LaKisha Williams often sees her customer’s eyes go wide at the dizzying array of creamy confections at Baker Blvd. Decadent Cupcakes.
Aria Campbell looked around in awe when she stopped into the little Fairlawn shop for a LeBron cupcake. The flavor’s actual name is “Just a Kid from Akron Cherry Cola Cupcake.”
“I was in the beauty shop and they were all talking about it," Campbell says. "And so I had to come and get one.”
She found it worth the trip from Norton. "Wonderful. They’re light. They’re not really, real sweet. They’re just delicious.”
Made for LeBron for the benefit of Akron’s children
The cherry cola flavor was custom-made for the LeBron James Family Foundation in 2012 while he was still in Miami with the Heat. Now there’s a second signature flavor.
"It is a welcome home. This is his home court," says Williams. So she calls it Homecourt Chocolate Chunk.
“It is a chocolate cake with chocolate chips, chocolate chunks, cookie dough, chocolate butter cream, chocolate drizzle, chocolate chips on top. I believe I said ‘chocolate’ six times or more.”
Things have been sweet for Williams and her husband and partner, Jason Williams, ever since an employee of the LeBron James Family Foundation stopped by their cupcake kiosk at Summit Mall two years ago looking for treats for a board meeting.
“We got them with that one dozen. They fell in love with our flavors and they have continued to come back for more."
Baker Blvd. Cupcakes started showing up at LeBron’s events for Akron school kids.
"They asked if we would participate in the Akron Marathon, and we thought, 'Well, let’s raise money for the kids, Wheels for Education program.' We created a custom cupcake for the foundation, with 50 percent of proceeds returned to the children of Akron.”
While LeBron played in Miami, Baker Blvd. got down to business in Fairlawn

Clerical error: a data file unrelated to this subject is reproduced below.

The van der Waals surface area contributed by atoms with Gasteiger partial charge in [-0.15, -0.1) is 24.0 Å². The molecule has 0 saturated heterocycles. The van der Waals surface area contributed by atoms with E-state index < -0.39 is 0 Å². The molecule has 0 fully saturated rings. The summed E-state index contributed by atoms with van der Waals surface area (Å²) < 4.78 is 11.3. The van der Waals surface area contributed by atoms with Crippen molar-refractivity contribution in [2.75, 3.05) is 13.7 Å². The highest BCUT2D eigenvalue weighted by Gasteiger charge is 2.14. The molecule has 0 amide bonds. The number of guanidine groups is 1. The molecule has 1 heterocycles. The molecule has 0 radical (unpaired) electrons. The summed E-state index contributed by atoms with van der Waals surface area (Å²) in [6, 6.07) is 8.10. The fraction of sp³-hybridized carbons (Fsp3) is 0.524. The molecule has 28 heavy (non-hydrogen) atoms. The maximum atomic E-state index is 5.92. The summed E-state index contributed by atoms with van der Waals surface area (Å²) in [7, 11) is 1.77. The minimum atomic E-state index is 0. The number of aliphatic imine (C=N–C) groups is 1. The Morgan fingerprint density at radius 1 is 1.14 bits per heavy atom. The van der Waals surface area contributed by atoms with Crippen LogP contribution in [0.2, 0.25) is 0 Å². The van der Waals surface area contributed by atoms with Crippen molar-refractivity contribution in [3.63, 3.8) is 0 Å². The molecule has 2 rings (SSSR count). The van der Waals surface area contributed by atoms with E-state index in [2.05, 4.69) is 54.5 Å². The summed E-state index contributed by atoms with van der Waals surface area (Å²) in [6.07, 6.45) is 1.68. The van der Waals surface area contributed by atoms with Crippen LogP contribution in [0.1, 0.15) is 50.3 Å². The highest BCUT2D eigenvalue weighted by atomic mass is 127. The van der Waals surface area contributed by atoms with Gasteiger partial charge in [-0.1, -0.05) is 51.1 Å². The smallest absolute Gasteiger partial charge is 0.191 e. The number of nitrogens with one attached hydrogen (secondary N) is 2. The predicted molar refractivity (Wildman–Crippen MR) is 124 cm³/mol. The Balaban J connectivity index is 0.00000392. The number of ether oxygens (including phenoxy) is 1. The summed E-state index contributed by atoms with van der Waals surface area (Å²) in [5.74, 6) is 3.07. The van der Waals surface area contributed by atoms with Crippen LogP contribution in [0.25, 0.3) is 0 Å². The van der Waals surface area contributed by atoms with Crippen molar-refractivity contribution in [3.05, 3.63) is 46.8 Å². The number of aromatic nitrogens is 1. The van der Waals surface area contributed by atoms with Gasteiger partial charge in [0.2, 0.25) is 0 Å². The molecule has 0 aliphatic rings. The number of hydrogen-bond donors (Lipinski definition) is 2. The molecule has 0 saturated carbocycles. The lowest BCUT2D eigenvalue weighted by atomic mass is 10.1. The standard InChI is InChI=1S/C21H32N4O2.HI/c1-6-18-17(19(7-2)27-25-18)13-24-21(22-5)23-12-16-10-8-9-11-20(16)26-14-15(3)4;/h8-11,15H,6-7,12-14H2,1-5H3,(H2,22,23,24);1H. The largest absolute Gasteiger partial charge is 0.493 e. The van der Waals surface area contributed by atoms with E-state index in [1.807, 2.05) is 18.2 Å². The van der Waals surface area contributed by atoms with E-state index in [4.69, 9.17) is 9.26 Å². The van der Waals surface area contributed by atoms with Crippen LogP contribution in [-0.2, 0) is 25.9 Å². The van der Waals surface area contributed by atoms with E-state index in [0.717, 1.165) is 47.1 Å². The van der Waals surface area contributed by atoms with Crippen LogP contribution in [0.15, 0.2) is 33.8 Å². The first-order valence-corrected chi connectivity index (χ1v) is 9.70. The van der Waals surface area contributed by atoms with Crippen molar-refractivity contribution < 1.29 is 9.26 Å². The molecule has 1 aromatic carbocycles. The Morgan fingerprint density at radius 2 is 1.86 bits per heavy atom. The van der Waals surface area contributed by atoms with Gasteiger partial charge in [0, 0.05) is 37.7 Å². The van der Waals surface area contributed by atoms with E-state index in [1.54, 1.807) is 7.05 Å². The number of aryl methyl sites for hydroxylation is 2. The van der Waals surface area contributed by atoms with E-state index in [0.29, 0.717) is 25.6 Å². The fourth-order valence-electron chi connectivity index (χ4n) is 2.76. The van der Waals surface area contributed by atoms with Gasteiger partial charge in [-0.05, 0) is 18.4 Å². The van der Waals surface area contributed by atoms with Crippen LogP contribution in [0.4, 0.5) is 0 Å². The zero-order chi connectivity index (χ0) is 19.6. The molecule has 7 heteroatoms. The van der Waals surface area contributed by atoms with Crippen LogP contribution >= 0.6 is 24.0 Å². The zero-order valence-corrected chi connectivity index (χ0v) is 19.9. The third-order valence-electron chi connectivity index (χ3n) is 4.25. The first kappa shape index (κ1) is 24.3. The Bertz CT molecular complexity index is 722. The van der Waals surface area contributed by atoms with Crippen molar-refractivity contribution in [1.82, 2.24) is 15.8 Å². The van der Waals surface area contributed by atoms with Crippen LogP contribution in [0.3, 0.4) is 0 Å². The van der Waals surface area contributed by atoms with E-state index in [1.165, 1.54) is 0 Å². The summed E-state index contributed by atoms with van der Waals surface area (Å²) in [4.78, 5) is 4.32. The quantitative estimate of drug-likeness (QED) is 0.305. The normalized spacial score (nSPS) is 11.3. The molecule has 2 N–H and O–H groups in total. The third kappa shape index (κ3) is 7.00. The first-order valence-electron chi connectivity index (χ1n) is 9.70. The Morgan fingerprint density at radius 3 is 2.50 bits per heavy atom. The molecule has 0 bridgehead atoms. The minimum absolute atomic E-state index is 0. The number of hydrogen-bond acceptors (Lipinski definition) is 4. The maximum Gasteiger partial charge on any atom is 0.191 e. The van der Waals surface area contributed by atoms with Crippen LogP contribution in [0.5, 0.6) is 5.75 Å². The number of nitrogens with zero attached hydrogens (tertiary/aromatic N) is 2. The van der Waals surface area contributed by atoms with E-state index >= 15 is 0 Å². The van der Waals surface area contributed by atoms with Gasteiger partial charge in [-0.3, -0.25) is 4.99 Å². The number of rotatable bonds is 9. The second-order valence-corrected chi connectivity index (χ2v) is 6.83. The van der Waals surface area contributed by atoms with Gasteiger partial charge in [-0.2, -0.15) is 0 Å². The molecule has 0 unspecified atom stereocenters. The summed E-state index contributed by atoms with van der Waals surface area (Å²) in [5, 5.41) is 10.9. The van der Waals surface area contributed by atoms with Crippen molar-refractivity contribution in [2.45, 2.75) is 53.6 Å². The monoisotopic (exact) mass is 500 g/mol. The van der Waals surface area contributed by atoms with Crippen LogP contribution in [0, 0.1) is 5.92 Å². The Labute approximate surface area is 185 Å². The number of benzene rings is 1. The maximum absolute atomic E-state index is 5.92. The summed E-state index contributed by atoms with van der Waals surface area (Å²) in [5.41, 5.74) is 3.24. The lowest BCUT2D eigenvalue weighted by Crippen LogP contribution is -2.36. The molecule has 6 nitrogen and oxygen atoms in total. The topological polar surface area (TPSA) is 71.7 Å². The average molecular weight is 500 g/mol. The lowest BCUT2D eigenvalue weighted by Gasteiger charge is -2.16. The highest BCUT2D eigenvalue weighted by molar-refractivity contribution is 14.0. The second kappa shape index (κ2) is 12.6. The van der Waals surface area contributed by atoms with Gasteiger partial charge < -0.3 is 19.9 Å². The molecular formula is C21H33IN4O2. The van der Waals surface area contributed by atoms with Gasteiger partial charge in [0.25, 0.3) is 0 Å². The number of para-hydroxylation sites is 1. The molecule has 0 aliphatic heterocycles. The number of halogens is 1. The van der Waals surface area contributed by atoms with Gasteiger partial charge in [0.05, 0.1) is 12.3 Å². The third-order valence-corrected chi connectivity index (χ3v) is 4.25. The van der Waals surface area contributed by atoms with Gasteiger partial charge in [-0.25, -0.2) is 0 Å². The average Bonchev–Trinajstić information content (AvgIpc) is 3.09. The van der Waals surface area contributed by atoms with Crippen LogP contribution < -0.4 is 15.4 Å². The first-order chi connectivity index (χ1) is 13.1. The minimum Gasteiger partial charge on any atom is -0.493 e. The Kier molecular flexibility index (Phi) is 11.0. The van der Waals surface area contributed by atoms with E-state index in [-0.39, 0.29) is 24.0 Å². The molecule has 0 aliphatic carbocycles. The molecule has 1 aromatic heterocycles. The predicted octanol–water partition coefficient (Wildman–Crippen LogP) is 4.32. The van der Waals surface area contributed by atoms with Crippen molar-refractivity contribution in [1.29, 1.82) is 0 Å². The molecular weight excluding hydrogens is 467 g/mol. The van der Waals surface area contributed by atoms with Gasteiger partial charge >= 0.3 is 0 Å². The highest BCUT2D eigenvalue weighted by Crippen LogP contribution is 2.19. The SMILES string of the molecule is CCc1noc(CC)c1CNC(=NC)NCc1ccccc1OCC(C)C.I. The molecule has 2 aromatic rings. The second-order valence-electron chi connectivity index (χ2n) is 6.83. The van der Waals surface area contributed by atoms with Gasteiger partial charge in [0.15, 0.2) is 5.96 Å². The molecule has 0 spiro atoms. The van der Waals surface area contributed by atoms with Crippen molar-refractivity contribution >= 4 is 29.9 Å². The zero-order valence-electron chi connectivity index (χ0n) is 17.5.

By the time LeBron decided last month to return to the Cleveland Cavaliers, LaKisha and Jason Williams’ business had grown too big for the kiosk. They opened the shop on Sand Run Parkway last August.
No cupcake at Baker Boulevard costs more than $2.25. It’s what food industry analyst Darren Tristano of the Chicago research firm Technomic calls an “affordable indulgence.” But he sees the popularity of cupcakes that peaked a few years ago rapidly fading.
“As the economy has improved more American consumers are able to afford other indulgences and have looked toward healthier places like low-fat yogurt options. The shift away from cupcakes to healthier products as well as the flattening out of the trend has led some of these cupcakeries to crumble.”
Last year, the Wall Street Journal cited the collapse of the New-York–based Crumbs Bake Shop chain and declared, “the gourmet-cupcake market is crashing.”
Bucking the trend with celebrity help
But Baker Boulevard continues to thrive in LeBron James’ reflected glory. A big publicity boost came last month after LeBron’s beleaguered Bath Township neighbors were inundated by the media frenzy tht came with “Decision 2."
“Lebron, Savannah, Bronny and Bryce wanted to send out an apology basically,” said LaKisha Williams. “So the foundation called us and made an order for all his neighbors, and we delivered.”
It’s a slam-dunk the celebrity connection has been good for the cupcakery so far. Technomic’s Darren Tristano says that often happens.
“Especially when that celebrity is at the height of their game. So I think right now (is) great timing with a star basketball player. And I think short term, it will be effective. But on the long-term, you have to survive on the quality of your product and not on that celebrity involvement.”
Another local hero lends support
In addition to a basketball legend, a former Massillon high school football star is getting involved. D.C. Crenshaw is now a restaurant critic in Chicago and wants to open a Baker Blvd. shop there.
But in Ohio no other shops are planned.
And Darren Tristano says if it stays small, Baker Blvd. can avoid the mistake that caused the Crumbs chain to crumble.
“Size does matter. With Crumbs, these were very large and very expensive locations. So a smaller footprint for a store will likely make it easier to be successful with less revenue and to be very successful if this type of product takes off locally.”
And that’s this week’s Quick Bite. Next week we take you to Toledo where new food products are being launched.